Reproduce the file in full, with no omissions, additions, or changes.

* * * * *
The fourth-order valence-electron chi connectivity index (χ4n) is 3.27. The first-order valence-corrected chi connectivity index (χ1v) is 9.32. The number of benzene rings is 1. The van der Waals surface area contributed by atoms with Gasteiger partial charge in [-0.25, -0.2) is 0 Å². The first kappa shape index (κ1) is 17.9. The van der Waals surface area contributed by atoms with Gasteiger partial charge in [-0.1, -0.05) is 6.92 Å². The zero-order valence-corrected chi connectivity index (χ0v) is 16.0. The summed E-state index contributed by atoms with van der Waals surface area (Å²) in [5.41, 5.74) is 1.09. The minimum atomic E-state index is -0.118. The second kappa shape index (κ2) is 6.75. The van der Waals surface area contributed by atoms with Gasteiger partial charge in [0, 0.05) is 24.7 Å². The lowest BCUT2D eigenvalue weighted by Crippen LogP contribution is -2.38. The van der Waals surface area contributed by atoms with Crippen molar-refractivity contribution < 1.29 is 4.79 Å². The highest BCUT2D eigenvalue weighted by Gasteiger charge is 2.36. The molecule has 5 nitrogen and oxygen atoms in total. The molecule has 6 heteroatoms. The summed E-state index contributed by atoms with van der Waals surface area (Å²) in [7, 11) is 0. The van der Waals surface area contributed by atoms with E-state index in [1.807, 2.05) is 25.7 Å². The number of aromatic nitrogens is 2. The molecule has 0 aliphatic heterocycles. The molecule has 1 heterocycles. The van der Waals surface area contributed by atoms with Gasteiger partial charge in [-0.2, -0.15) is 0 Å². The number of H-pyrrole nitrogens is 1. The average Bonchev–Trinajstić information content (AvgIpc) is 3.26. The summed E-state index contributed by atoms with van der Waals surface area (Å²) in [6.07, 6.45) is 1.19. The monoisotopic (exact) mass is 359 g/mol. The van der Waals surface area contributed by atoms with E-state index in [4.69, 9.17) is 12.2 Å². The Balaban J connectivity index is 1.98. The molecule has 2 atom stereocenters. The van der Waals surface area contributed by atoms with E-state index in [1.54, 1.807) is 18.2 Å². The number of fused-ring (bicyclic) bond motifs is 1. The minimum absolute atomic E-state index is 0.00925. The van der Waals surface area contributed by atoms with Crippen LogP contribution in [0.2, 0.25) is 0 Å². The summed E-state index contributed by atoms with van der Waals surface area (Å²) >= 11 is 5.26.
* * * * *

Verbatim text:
The fourth-order valence-electron chi connectivity index (χ4n) is 3.27. The first-order valence-corrected chi connectivity index (χ1v) is 9.32. The number of benzene rings is 1. The van der Waals surface area contributed by atoms with Gasteiger partial charge in [-0.25, -0.2) is 0 Å². The first kappa shape index (κ1) is 17.9. The van der Waals surface area contributed by atoms with Gasteiger partial charge in [-0.1, -0.05) is 6.92 Å². The zero-order valence-corrected chi connectivity index (χ0v) is 16.0. The summed E-state index contributed by atoms with van der Waals surface area (Å²) in [5.41, 5.74) is 1.09. The minimum atomic E-state index is -0.118. The second kappa shape index (κ2) is 6.75. The van der Waals surface area contributed by atoms with Gasteiger partial charge in [0, 0.05) is 24.7 Å². The lowest BCUT2D eigenvalue weighted by Crippen LogP contribution is -2.38. The van der Waals surface area contributed by atoms with Crippen molar-refractivity contribution < 1.29 is 4.79 Å². The highest BCUT2D eigenvalue weighted by Gasteiger charge is 2.36. The molecule has 5 nitrogen and oxygen atoms in total. The molecule has 6 heteroatoms. The summed E-state index contributed by atoms with van der Waals surface area (Å²) in [7, 11) is 0. The van der Waals surface area contributed by atoms with E-state index in [1.807, 2.05) is 25.7 Å². The number of aromatic nitrogens is 2. The molecule has 0 aliphatic heterocycles. The molecule has 1 heterocycles. The van der Waals surface area contributed by atoms with Gasteiger partial charge in [-0.2, -0.15) is 0 Å². The number of H-pyrrole nitrogens is 1. The average Bonchev–Trinajstić information content (AvgIpc) is 3.26. The summed E-state index contributed by atoms with van der Waals surface area (Å²) in [6.07, 6.45) is 1.19. The monoisotopic (exact) mass is 359 g/mol. The van der Waals surface area contributed by atoms with E-state index in [4.69, 9.17) is 12.2 Å². The Balaban J connectivity index is 1.98. The molecule has 2 atom stereocenters. The van der Waals surface area contributed by atoms with E-state index in [1.54, 1.807) is 18.2 Å². The number of fused-ring (bicyclic) bond motifs is 1. The minimum absolute atomic E-state index is 0.00925. The van der Waals surface area contributed by atoms with Crippen LogP contribution in [0.2, 0.25) is 0 Å². The summed E-state index contributed by atoms with van der Waals surface area (Å²) >= 11 is 5.26.